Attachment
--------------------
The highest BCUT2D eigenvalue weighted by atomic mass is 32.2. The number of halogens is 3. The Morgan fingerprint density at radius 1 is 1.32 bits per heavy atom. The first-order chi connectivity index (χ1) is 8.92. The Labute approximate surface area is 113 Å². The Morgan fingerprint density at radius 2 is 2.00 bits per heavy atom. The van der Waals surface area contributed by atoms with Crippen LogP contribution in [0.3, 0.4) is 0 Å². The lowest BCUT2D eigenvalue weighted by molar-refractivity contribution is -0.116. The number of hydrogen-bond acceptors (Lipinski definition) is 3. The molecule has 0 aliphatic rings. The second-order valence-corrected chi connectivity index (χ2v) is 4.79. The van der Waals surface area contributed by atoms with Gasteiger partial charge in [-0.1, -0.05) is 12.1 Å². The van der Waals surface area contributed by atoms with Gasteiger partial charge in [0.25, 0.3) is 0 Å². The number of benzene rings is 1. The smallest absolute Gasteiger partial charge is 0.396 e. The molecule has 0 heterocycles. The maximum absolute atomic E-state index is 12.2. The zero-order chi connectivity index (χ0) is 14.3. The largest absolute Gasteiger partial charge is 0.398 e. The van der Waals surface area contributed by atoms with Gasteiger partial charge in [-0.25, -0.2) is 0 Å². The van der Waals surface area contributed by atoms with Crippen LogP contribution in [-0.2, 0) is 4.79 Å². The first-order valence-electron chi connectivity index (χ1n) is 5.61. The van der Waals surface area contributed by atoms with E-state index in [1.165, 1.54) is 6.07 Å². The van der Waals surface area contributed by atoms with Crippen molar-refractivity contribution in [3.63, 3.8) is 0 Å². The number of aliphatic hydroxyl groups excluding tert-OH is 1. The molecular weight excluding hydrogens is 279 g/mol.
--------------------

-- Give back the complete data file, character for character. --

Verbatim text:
The highest BCUT2D eigenvalue weighted by atomic mass is 32.2. The number of halogens is 3. The Morgan fingerprint density at radius 1 is 1.32 bits per heavy atom. The first-order chi connectivity index (χ1) is 8.92. The Labute approximate surface area is 113 Å². The Morgan fingerprint density at radius 2 is 2.00 bits per heavy atom. The van der Waals surface area contributed by atoms with Crippen LogP contribution in [0.3, 0.4) is 0 Å². The lowest BCUT2D eigenvalue weighted by molar-refractivity contribution is -0.116. The number of hydrogen-bond acceptors (Lipinski definition) is 3. The molecule has 0 aliphatic rings. The second-order valence-corrected chi connectivity index (χ2v) is 4.79. The van der Waals surface area contributed by atoms with Gasteiger partial charge in [-0.1, -0.05) is 12.1 Å². The van der Waals surface area contributed by atoms with Gasteiger partial charge in [0.25, 0.3) is 0 Å². The number of benzene rings is 1. The smallest absolute Gasteiger partial charge is 0.396 e. The molecule has 0 heterocycles. The maximum absolute atomic E-state index is 12.2. The zero-order chi connectivity index (χ0) is 14.3. The largest absolute Gasteiger partial charge is 0.398 e. The van der Waals surface area contributed by atoms with Gasteiger partial charge in [-0.25, -0.2) is 0 Å². The van der Waals surface area contributed by atoms with Crippen LogP contribution in [-0.2, 0) is 4.79 Å². The first-order valence-electron chi connectivity index (χ1n) is 5.61. The van der Waals surface area contributed by atoms with E-state index in [1.165, 1.54) is 6.07 Å². The van der Waals surface area contributed by atoms with Crippen molar-refractivity contribution in [3.63, 3.8) is 0 Å². The number of aliphatic hydroxyl groups excluding tert-OH is 1. The molecular weight excluding hydrogens is 279 g/mol.